Self-motivation has been a virtue of Andy Raether since his Minnesotan adolescence. Fostered by active parents, his drive has been to give it all and pursue his passions with authenticity and genuine desire. The world-class sport climber has reaped the rewards of climbing through rigorous training, and the personal satisfaction and accomplishment that comes with it. Currently he lives in Las Vegas, Nevada, exploring his adopted Red Rocks and Mt. Charleston climbing meccas. The SCARPA athlete says he’s in the best shape of his life, and looks forward not only to climbing but building his own business with his girlfriend and partner Kim.
You grew up in Minnesota playing hockey. How does a kid raised on team sports end up climbing at the highest levels?
Mostly it had to do with my own interest and motivation toward the sport of climbing combined with living in a household that was very supportive. My parents never pushed me toward climbing, but they did instill a strong work ethic in me. Also they did not care specifically what sport or activity I chose to do as long as I put all of my efforts toward what I was choosing to do.
You mentioned that coaches’ and friends’ expectations of your continuation with hockey left a bad taste in your mouth, and how has climbing been different?
The bad taste was more that I wanted to continue to do something because I really wanted to. After a while I grew tired of whom I was playing with. Also, it was just all of my coaches expecting that I continue to play. Another thing is that in team sports there is an element of personal control that is taken away from the individual. With climbing I can decide exactly how much effort I want to put into it, how much I get to play, and what I get to play on. I really thrive in a situation where I get to choose what I am doing, and where the choices I make are entirely my own.
You said that early on in your climbing, you were very set on making the “grade”, getting the number. How has that changed for you?
I remember clearly when I started to climb that I wanted to do a single 5.14a. Being from Minnesota this was quite the task in my mind, and that number was what I focused on. If achieving that goal was all that I had stayed focused on I would have quit climbing back in early 2001 after having been climbing for a year and a half. My change in goals became doing first ascents. I really enjoy putting up new rock climbs. It always feels like an art project.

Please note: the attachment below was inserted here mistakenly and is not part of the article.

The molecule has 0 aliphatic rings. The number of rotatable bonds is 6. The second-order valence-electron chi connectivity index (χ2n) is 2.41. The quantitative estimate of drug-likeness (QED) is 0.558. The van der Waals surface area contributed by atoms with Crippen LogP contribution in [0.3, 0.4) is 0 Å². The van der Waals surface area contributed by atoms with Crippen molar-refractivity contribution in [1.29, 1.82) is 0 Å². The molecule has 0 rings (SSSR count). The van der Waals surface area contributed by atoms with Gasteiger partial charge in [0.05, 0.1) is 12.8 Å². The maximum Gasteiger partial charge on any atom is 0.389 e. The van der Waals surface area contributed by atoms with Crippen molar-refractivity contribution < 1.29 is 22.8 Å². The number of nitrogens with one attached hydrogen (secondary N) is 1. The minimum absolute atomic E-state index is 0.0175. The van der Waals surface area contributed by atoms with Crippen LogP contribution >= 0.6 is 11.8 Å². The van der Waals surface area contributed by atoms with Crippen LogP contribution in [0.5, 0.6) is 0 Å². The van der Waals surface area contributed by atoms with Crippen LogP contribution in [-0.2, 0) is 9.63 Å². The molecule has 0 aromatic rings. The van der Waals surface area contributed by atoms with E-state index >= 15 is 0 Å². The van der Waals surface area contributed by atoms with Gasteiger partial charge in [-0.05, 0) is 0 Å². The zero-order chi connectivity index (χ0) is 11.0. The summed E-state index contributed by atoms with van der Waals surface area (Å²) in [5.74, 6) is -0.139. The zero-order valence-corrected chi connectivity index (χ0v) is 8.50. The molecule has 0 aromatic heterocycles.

When I do a good job at putting up a new rock climb I can know that others will enjoy it after me. This spring I have even been bolting new climbs entirely for people other than myself. A couple of weeks ago a friend and I in one day bolted a 5.4, 6, 7, 8 and a 9. The bolts are close and all the climbs are suited for beginner climbers. I feel very good to be able to make a positive impact upon the community that I am a part of rather than just adding things that only myself and a few others will be able to enjoy.
You mentioned finishing your first 5.13b trad route recently. Does it give a similar satisfaction to sport climbing and bouldering or is it different?
Doing that trad route for me was the same as doing a 13b sport route in that it was like hanging the draws, because I placed the gear while leading. Generally I like climbs more when they are more involved. I like putting up boulder problems but am not that interested in repeating them. I like doing any sport climbing but more so enjoy doing new sport climbs. Most all trad climbs are fun because you have to add in the logistics of placing gear, being off the ground, setting up belays, moving efficiently, etc. I really like it all. Although with aid climbing I feel like a total gumby and get worked.
How long have you been with SCARPA, and what have been some signature products you’ve been keen on, and why?
I don’t remember precisely when I started working with SCARPA, but it was definitely love at first fit. My go-to shoes have definitely been the Mago, and the Vapor lace. I have been able to do several difficult routes in those shoes. Recently this winter I had the opportunity to test out the new Boostic’s and those were integral in enabling me to send the hardest route that I have ever done, Ancient Chinese Secret 5.14b. I have done several 14c’s, but they all took me one month to send. Currently I am in the best shape of my life. This first ascent took 6 months. I am hoping that it does not get downgraded.
Does the prospect of taking your technical skills into the big mountains have any appeal for you? Why or why not?
Oh absolutely. Since moving out to Las Vegas, my girlfriend and I have been frequenting the Sierras. I am really enjoying going out for a 24 hour climbing day to do a long beautiful hike followed by a climb that takes all day to summit. I find the mountains to be very calming when the weather is nice. In bad weather my anxiety acts like aerobics. So far in the mountains the most fun I have had has been doing ridges, because you can move quickly over thousands of feet of rock. Soloing on fourth and easy fifth class terrain keeps me very calm and focused, and by the end of the day you are just mentally wasted.
Are there any current projects in climbing or other aspects of your life coming down the pipe soon?
How is your next year shaping up? Right now I am working on a 40-meter vertical project up at Mt. Charleston. It should end up being a 5.14, but right now I am just having fun getting worked and taking huge whippers off it. I also just started bolting a two-pitch route up there as well. That should be quite good. My girlfriend Kim and I are also starting a climbing gym out here in Las Vegas, and hope to have that up and running within the next 12 months.